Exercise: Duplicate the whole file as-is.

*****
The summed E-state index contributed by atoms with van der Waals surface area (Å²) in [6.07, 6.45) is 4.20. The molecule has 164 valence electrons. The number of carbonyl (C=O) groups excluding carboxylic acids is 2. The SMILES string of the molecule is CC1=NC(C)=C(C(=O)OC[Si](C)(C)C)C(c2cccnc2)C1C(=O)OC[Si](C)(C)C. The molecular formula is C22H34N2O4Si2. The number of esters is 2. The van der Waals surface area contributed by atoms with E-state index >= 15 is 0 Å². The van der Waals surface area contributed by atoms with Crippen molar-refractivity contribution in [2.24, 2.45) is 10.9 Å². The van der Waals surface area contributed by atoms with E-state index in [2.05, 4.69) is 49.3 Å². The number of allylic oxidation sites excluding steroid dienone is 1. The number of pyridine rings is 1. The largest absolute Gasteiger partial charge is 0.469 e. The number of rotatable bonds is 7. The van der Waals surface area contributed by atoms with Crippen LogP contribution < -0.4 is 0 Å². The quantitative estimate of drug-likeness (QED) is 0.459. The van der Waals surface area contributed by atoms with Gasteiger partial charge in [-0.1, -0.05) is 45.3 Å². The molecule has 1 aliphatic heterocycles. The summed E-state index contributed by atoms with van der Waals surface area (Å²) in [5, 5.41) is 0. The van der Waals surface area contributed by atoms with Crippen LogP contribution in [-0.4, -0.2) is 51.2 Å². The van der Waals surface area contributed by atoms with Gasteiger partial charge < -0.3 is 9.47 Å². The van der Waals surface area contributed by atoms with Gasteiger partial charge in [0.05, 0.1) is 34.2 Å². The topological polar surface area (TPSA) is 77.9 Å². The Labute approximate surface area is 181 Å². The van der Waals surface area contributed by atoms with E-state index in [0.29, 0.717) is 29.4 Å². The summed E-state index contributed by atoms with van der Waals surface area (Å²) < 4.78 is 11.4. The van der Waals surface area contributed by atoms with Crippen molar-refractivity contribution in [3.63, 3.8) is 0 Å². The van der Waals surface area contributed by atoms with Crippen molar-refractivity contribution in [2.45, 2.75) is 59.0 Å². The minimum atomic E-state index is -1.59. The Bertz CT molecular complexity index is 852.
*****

The summed E-state index contributed by atoms with van der Waals surface area (Å²) in [6.07, 6.45) is 4.20. The molecule has 164 valence electrons. The number of carbonyl (C=O) groups excluding carboxylic acids is 2. The SMILES string of the molecule is CC1=NC(C)=C(C(=O)OC[Si](C)(C)C)C(c2cccnc2)C1C(=O)OC[Si](C)(C)C. The molecular formula is C22H34N2O4Si2. The number of esters is 2. The van der Waals surface area contributed by atoms with E-state index >= 15 is 0 Å². The van der Waals surface area contributed by atoms with Crippen molar-refractivity contribution in [2.24, 2.45) is 10.9 Å². The van der Waals surface area contributed by atoms with E-state index in [2.05, 4.69) is 49.3 Å². The number of allylic oxidation sites excluding steroid dienone is 1. The number of pyridine rings is 1. The largest absolute Gasteiger partial charge is 0.469 e. The number of rotatable bonds is 7. The van der Waals surface area contributed by atoms with Crippen LogP contribution < -0.4 is 0 Å². The quantitative estimate of drug-likeness (QED) is 0.459. The van der Waals surface area contributed by atoms with Gasteiger partial charge in [-0.1, -0.05) is 45.3 Å². The molecule has 1 aliphatic heterocycles. The summed E-state index contributed by atoms with van der Waals surface area (Å²) in [5, 5.41) is 0. The van der Waals surface area contributed by atoms with Crippen LogP contribution in [-0.4, -0.2) is 51.2 Å². The van der Waals surface area contributed by atoms with Gasteiger partial charge < -0.3 is 9.47 Å². The van der Waals surface area contributed by atoms with Gasteiger partial charge in [0.05, 0.1) is 34.2 Å². The topological polar surface area (TPSA) is 77.9 Å². The Labute approximate surface area is 181 Å². The van der Waals surface area contributed by atoms with E-state index in [0.29, 0.717) is 29.4 Å². The summed E-state index contributed by atoms with van der Waals surface area (Å²) < 4.78 is 11.4. The van der Waals surface area contributed by atoms with Crippen molar-refractivity contribution in [3.63, 3.8) is 0 Å². The van der Waals surface area contributed by atoms with Crippen molar-refractivity contribution in [2.45, 2.75) is 59.0 Å². The minimum atomic E-state index is -1.59. The Bertz CT molecular complexity index is 852.